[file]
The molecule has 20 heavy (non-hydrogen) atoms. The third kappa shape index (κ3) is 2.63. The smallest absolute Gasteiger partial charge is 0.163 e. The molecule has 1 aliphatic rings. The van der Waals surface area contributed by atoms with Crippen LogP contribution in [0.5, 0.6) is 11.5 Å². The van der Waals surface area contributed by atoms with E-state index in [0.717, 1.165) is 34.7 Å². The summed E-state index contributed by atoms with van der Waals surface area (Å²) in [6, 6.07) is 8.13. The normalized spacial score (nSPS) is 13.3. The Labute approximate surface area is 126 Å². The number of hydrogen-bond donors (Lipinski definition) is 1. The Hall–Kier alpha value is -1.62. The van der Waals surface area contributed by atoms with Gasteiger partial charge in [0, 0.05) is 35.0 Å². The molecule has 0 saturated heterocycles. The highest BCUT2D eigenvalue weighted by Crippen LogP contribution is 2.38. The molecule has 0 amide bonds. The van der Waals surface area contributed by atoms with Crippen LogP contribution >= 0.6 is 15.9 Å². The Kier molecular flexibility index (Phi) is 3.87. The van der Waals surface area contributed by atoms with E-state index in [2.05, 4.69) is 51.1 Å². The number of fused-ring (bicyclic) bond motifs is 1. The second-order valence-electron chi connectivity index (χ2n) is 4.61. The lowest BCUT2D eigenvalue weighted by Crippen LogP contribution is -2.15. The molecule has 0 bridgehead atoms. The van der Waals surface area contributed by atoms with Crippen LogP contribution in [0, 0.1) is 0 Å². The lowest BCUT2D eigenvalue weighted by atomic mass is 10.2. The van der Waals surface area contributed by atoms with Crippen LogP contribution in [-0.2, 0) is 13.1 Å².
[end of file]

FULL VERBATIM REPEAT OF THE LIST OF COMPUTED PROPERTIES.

The molecule has 20 heavy (non-hydrogen) atoms. The third kappa shape index (κ3) is 2.63. The smallest absolute Gasteiger partial charge is 0.163 e. The molecule has 1 aliphatic rings. The van der Waals surface area contributed by atoms with Crippen LogP contribution in [0.5, 0.6) is 11.5 Å². The van der Waals surface area contributed by atoms with E-state index in [0.717, 1.165) is 34.7 Å². The summed E-state index contributed by atoms with van der Waals surface area (Å²) in [6, 6.07) is 8.13. The normalized spacial score (nSPS) is 13.3. The Labute approximate surface area is 126 Å². The number of hydrogen-bond donors (Lipinski definition) is 1. The Hall–Kier alpha value is -1.62. The van der Waals surface area contributed by atoms with Gasteiger partial charge in [0, 0.05) is 35.0 Å². The molecule has 0 saturated heterocycles. The highest BCUT2D eigenvalue weighted by Crippen LogP contribution is 2.38. The molecule has 0 amide bonds. The van der Waals surface area contributed by atoms with Crippen LogP contribution >= 0.6 is 15.9 Å². The Kier molecular flexibility index (Phi) is 3.87. The van der Waals surface area contributed by atoms with E-state index in [2.05, 4.69) is 51.1 Å². The number of fused-ring (bicyclic) bond motifs is 1. The second-order valence-electron chi connectivity index (χ2n) is 4.61. The lowest BCUT2D eigenvalue weighted by Crippen LogP contribution is -2.15. The molecule has 0 bridgehead atoms. The van der Waals surface area contributed by atoms with Crippen LogP contribution in [0, 0.1) is 0 Å². The lowest BCUT2D eigenvalue weighted by atomic mass is 10.2. The van der Waals surface area contributed by atoms with Crippen LogP contribution in [-0.2, 0) is 13.1 Å².